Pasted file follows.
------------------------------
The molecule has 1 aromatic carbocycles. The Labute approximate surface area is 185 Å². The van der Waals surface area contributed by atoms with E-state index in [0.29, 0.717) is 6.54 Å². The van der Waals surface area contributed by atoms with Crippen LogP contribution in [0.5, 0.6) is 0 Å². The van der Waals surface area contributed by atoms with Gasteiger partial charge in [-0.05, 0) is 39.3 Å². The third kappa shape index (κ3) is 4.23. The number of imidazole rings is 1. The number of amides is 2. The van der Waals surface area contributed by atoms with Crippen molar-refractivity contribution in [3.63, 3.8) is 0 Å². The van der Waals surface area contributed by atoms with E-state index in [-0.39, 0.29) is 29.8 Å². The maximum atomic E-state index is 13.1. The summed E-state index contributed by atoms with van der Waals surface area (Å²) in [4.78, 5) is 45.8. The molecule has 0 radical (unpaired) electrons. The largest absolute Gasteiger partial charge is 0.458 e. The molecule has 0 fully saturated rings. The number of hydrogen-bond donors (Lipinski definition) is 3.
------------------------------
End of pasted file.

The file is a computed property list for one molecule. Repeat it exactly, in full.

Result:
The molecule has 1 aromatic carbocycles. The Labute approximate surface area is 185 Å². The van der Waals surface area contributed by atoms with E-state index in [0.29, 0.717) is 6.54 Å². The van der Waals surface area contributed by atoms with Crippen LogP contribution in [0.5, 0.6) is 0 Å². The van der Waals surface area contributed by atoms with Gasteiger partial charge in [-0.05, 0) is 39.3 Å². The third kappa shape index (κ3) is 4.23. The number of imidazole rings is 1. The number of amides is 2. The van der Waals surface area contributed by atoms with Crippen molar-refractivity contribution in [3.63, 3.8) is 0 Å². The van der Waals surface area contributed by atoms with E-state index in [-0.39, 0.29) is 29.8 Å². The maximum atomic E-state index is 13.1. The summed E-state index contributed by atoms with van der Waals surface area (Å²) in [4.78, 5) is 45.8. The molecule has 0 radical (unpaired) electrons. The largest absolute Gasteiger partial charge is 0.458 e. The molecule has 0 fully saturated rings. The number of hydrogen-bond donors (Lipinski definition) is 3.